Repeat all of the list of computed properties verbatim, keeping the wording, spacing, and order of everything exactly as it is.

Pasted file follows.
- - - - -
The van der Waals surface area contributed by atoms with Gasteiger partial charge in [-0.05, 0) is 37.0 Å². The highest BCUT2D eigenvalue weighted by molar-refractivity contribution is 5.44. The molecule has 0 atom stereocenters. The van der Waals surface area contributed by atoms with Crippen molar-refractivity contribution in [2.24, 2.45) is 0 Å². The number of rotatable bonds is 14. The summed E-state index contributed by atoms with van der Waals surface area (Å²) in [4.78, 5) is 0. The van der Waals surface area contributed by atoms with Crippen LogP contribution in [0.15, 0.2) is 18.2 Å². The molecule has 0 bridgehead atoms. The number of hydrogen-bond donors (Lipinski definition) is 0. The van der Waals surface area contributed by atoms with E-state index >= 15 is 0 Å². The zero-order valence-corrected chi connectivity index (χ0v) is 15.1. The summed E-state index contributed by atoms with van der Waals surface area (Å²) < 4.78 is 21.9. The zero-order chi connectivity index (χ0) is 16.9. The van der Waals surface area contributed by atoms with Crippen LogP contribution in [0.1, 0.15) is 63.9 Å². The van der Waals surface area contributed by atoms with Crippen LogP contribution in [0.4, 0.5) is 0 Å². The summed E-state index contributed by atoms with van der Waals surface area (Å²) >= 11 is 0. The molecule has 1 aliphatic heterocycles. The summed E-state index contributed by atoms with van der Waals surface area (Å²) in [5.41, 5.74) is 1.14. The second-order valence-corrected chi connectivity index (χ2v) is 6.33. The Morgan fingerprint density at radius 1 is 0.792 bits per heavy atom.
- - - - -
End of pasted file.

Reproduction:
The van der Waals surface area contributed by atoms with Gasteiger partial charge in [-0.05, 0) is 37.0 Å². The highest BCUT2D eigenvalue weighted by molar-refractivity contribution is 5.44. The molecule has 0 atom stereocenters. The van der Waals surface area contributed by atoms with Crippen molar-refractivity contribution in [2.24, 2.45) is 0 Å². The number of rotatable bonds is 14. The summed E-state index contributed by atoms with van der Waals surface area (Å²) in [4.78, 5) is 0. The van der Waals surface area contributed by atoms with Crippen LogP contribution in [0.15, 0.2) is 18.2 Å². The molecule has 0 bridgehead atoms. The number of hydrogen-bond donors (Lipinski definition) is 0. The van der Waals surface area contributed by atoms with E-state index >= 15 is 0 Å². The zero-order valence-corrected chi connectivity index (χ0v) is 15.1. The summed E-state index contributed by atoms with van der Waals surface area (Å²) < 4.78 is 21.9. The zero-order chi connectivity index (χ0) is 16.9. The van der Waals surface area contributed by atoms with Crippen LogP contribution in [0.1, 0.15) is 63.9 Å². The van der Waals surface area contributed by atoms with Crippen LogP contribution in [0.4, 0.5) is 0 Å². The summed E-state index contributed by atoms with van der Waals surface area (Å²) >= 11 is 0. The molecule has 1 aliphatic heterocycles. The summed E-state index contributed by atoms with van der Waals surface area (Å²) in [5.41, 5.74) is 1.14. The second-order valence-corrected chi connectivity index (χ2v) is 6.33. The Morgan fingerprint density at radius 1 is 0.792 bits per heavy atom.